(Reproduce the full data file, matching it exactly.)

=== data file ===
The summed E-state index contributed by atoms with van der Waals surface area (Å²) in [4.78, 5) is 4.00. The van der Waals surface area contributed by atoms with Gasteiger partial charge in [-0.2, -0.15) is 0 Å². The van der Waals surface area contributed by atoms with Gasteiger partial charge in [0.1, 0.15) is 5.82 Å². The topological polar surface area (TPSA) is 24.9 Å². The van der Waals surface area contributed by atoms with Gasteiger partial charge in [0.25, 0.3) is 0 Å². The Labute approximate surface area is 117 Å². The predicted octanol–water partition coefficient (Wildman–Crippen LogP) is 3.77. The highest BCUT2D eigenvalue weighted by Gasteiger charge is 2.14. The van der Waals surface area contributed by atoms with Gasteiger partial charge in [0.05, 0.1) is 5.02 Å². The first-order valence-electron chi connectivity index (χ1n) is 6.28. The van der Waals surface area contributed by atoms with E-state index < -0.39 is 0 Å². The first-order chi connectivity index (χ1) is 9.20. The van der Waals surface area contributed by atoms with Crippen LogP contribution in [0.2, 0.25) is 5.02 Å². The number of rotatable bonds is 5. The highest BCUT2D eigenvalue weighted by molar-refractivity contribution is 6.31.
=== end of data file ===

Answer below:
The summed E-state index contributed by atoms with van der Waals surface area (Å²) in [4.78, 5) is 4.00. The van der Waals surface area contributed by atoms with Gasteiger partial charge in [-0.2, -0.15) is 0 Å². The van der Waals surface area contributed by atoms with Gasteiger partial charge in [0.1, 0.15) is 5.82 Å². The topological polar surface area (TPSA) is 24.9 Å². The van der Waals surface area contributed by atoms with Gasteiger partial charge in [0.25, 0.3) is 0 Å². The Labute approximate surface area is 117 Å². The predicted octanol–water partition coefficient (Wildman–Crippen LogP) is 3.77. The highest BCUT2D eigenvalue weighted by Gasteiger charge is 2.14. The van der Waals surface area contributed by atoms with Gasteiger partial charge in [0.05, 0.1) is 5.02 Å². The first-order valence-electron chi connectivity index (χ1n) is 6.28. The van der Waals surface area contributed by atoms with E-state index < -0.39 is 0 Å². The first-order chi connectivity index (χ1) is 9.20. The van der Waals surface area contributed by atoms with Crippen LogP contribution in [0.2, 0.25) is 5.02 Å². The number of rotatable bonds is 5. The highest BCUT2D eigenvalue weighted by molar-refractivity contribution is 6.31.